Better by You, Better than Me

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"Better by You, Better than Me"
Single by Spooky Tooth
from the album Spooky Two
Released1969
Genre Hard rock, progressive rock
Length3:36
Label Island (UK)
A&M (US)
Songwriter(s) Gary Wright
Producer(s) Jimmy Miller

"Better by You, Better than Me" is a 1969 song by the English rock band Spooky Tooth. The song was covered in 1978 by heavy metal band Judas Priest.

Rock music is a broad genre of popular music that originated as "rock and roll" in the United States in the early 1950s, and developed into a range of different styles in the 1960s and later, particularly in the United States and the United Kingdom. It has its roots in 1940s and 1950s rock and roll, a style which drew heavily from the genres of blues, rhythm and blues, and from country music. Rock music also drew strongly from a number of other genres such as electric blues and folk, and incorporated influences from jazz, classical and other musical styles. Musically, rock has centered on the electric guitar, usually as part of a rock group with electric bass, drums, and one or more singers. Usually, rock is song-based music usually with a 4/4 time signature using a verse–chorus form, but the genre has become extremely diverse. Like pop music, lyrics often stress romantic love but also address a wide variety of other themes that are frequently social or political.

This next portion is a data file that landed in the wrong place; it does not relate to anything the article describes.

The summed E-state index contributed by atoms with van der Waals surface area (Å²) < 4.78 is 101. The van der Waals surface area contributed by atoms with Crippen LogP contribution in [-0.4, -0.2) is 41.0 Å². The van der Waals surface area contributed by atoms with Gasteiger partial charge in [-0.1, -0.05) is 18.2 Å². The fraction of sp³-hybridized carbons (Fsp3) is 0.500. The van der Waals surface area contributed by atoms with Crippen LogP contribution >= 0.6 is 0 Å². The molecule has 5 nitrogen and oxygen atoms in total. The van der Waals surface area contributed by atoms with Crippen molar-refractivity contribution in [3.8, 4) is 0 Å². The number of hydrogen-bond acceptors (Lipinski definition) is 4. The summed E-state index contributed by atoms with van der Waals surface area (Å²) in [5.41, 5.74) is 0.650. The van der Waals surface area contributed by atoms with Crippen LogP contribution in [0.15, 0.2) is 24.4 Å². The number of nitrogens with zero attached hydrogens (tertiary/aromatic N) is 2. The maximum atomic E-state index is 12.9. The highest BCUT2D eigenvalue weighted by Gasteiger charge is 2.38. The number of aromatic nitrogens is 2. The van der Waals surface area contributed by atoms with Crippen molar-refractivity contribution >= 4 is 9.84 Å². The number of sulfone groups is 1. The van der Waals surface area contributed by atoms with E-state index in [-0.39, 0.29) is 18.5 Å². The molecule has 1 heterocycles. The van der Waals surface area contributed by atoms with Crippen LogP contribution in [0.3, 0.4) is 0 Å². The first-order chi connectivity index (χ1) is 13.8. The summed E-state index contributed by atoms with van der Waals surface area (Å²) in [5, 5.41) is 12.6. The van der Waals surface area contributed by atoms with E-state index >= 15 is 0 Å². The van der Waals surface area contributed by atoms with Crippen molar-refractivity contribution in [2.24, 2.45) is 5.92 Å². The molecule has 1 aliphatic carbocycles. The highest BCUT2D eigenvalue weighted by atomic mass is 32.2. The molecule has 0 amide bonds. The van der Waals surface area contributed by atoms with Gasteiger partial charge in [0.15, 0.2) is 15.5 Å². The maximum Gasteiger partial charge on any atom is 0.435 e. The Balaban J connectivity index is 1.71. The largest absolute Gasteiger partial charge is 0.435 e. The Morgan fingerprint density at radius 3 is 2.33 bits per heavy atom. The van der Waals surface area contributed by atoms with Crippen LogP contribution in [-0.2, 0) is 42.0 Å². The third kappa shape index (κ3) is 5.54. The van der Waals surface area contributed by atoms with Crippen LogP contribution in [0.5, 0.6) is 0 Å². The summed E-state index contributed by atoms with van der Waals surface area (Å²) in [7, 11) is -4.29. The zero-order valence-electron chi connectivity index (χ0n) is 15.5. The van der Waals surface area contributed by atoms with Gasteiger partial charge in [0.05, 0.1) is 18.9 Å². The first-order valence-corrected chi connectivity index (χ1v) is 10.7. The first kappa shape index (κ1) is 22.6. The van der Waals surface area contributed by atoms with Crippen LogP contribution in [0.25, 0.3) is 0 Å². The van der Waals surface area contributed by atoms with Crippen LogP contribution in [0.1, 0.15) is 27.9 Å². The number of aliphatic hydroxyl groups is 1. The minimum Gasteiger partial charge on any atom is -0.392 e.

Spooky Tooth were an English rock band. Principally active between 1967 and 1974, the band re-formed several times in later years.

Heavy metal is a genre of rock music that developed in the late 1960s and early 1970s, largely in the United Kingdom. With roots in blues rock, psychedelic rock, and acid rock, the bands that created heavy metal developed a thick, massive sound, characterized by highly amplified distortion, extended guitar solos, emphatic beats, and overall loudness. The genre's lyrics and performance styles are sometimes associated with aggression and machismo.

Contents

In 1990, Judas Priest's version of the song was the subject of a much-publicized "subliminal message trial". The band were the subject of a civil lawsuit alleging their recording was responsible for the suicide attempts of two young men in Sparks, Nevada in 1985. The case was eventually dismissed.

Suicide Intentional act of causing ones own death

Suicide is the act of intentionally causing one's own death. Mental disorders, including depression, bipolar disorder, schizophrenia, personality disorders, anxiety disorders, and substance abuse—including alcoholism and the use of benzodiazepines—are risk factors. Some suicides are impulsive acts due to stress, such as from financial difficulties, troubles with relationships, or bullying. Those who have previously attempted suicide are at a higher risk for future attempts. Effective suicide prevention efforts include limiting access to methods of suicide—such as firearms, drugs, and poisons; treating mental disorders and substance misuse; proper media reporting of suicide; and improving economic conditions. Even though crisis hotlines are common, there is little evidence for their effectiveness.